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Everyone Knows Privacy Is About Power. Now What?

In a recent op-ed, author Evgeny Morozov claims that we tend to think of privacy in terms of control over personal information rather than power or influence. “The privacy debate, incapacitated by misplaced pragmatism, defines privacy as individual control over information flows,” writes Morozov. Instead we should be thinking of how and why powerful institutions use data to nudge us toward their own economic and political ends. Read more » about Everyone Knows Privacy Is About Power. Now What?

USA v. Microsoft: what the decision does and doesn't mean

The decision in the Microsoft case has the potential to have significant effects on the way that foreign users' data is handled in the US. However, this is no time to become hysterical about what this does or does not mean for user rights. This quick note unpacks some of the assertions that are being made about the implications of the case. Read more » about USA v. Microsoft: what the decision does and doesn't mean

Australian Government's Leaked Proposal to Force ISPs to Monitor Copyright Infringement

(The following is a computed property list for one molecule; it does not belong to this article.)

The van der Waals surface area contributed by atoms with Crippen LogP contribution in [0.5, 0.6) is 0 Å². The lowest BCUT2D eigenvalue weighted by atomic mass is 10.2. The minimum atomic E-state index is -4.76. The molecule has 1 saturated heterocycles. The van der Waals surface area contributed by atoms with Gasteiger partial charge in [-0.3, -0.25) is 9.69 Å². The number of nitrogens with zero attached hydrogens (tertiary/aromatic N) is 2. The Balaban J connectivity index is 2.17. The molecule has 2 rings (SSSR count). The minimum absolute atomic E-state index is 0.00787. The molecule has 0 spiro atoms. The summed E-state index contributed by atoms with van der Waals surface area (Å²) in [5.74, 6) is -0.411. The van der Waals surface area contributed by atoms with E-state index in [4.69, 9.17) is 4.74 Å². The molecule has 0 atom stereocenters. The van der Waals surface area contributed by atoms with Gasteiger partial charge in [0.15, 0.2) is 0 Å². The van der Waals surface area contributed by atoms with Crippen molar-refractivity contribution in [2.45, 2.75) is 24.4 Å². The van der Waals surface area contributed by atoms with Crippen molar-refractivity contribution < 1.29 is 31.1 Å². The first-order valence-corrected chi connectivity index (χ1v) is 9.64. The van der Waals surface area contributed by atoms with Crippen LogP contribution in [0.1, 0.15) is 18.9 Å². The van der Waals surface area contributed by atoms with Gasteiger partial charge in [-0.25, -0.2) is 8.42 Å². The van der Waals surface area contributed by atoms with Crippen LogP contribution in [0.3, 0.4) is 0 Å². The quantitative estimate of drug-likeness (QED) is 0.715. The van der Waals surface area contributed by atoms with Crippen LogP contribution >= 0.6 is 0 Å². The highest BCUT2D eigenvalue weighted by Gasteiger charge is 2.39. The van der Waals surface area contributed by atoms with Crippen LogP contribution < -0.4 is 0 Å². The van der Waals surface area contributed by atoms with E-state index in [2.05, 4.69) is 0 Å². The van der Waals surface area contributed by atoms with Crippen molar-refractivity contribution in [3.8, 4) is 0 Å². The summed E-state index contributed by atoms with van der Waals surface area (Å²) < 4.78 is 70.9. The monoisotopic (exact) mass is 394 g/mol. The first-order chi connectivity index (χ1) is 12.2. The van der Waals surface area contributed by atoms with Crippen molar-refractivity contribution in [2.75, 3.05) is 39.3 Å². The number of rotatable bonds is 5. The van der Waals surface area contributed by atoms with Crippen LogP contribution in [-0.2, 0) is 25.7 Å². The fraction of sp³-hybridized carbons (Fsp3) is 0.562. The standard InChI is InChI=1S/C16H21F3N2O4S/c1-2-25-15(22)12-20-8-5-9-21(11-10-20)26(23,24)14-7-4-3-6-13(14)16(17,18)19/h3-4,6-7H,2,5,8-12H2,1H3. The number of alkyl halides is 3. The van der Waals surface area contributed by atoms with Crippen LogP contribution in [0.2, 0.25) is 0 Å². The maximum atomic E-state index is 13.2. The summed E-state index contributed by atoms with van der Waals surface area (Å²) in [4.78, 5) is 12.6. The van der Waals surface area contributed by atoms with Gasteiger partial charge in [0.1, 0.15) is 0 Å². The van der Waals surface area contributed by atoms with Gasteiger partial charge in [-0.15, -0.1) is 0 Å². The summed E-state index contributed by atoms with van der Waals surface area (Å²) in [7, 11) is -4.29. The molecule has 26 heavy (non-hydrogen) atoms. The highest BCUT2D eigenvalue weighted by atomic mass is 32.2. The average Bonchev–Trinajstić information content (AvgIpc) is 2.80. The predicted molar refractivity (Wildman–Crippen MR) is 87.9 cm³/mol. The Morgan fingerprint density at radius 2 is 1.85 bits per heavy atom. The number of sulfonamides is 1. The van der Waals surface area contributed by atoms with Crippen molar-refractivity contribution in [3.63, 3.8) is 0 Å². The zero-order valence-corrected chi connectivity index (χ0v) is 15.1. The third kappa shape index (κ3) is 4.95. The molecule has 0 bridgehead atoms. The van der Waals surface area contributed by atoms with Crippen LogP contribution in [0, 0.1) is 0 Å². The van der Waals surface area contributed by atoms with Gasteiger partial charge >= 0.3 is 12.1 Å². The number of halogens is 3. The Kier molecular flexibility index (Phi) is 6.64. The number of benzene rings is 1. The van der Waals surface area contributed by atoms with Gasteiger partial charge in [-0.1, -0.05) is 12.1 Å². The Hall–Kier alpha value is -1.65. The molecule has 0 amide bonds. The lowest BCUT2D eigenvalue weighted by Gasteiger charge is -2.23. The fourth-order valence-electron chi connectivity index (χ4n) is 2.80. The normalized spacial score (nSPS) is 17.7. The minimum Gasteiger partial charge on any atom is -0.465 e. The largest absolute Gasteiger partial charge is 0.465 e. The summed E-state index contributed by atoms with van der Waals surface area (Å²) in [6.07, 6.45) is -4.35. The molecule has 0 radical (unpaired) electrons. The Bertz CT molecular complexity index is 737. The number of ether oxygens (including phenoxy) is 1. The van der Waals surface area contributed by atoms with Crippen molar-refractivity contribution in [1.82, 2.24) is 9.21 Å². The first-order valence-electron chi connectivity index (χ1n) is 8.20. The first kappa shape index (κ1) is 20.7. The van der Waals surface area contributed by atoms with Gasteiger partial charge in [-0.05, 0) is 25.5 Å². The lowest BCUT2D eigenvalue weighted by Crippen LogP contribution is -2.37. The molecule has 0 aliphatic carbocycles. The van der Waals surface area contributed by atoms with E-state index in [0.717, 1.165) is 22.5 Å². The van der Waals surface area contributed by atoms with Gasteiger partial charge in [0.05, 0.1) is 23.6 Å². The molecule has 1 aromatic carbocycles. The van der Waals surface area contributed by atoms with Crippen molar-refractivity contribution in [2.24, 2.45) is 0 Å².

A discussion paper from the Australian Government titled "Online Copyright Infringement" leaked a few days ago. The paper included proposals to amend Australian copyright law and force ISPs to monitor copyright infringment. Under the proposal, ISPs may be requested to help to prevent Australians from infringing copyright by blocking peer-to-peer traffic, slowing down internet connections, passing on warnings from industry groups, and handing over subscriber details to copyright owners.
 

British Columbia Court of Appeal Refuses to Stay Enforcement in Equustek Solutions v. Google

As reported here, on June 13, 2014, the Supreme Court of British Columbia ordered Google to block a website worldwide in Equustek Solutions Inc. v. Jack. Later, Google applied for leave to appeal the decision and for an order staying the enforcement of the order. Read more » about British Columbia Court of Appeal Refuses to Stay Enforcement in Equustek Solutions v. Google

Reflections on the UK's DRIP Act

It’s not straightforward being a law enforcement officer in the UK in 2014. I often think of how different my working existence is to that of my great-grandfather, also in law enforcement, but working in a small Scottish village in the late 19th Century. The highlight of Constable Taylor’s 30-year career was once catching a burglar.  Read more » about Reflections on the UK's DRIP Act

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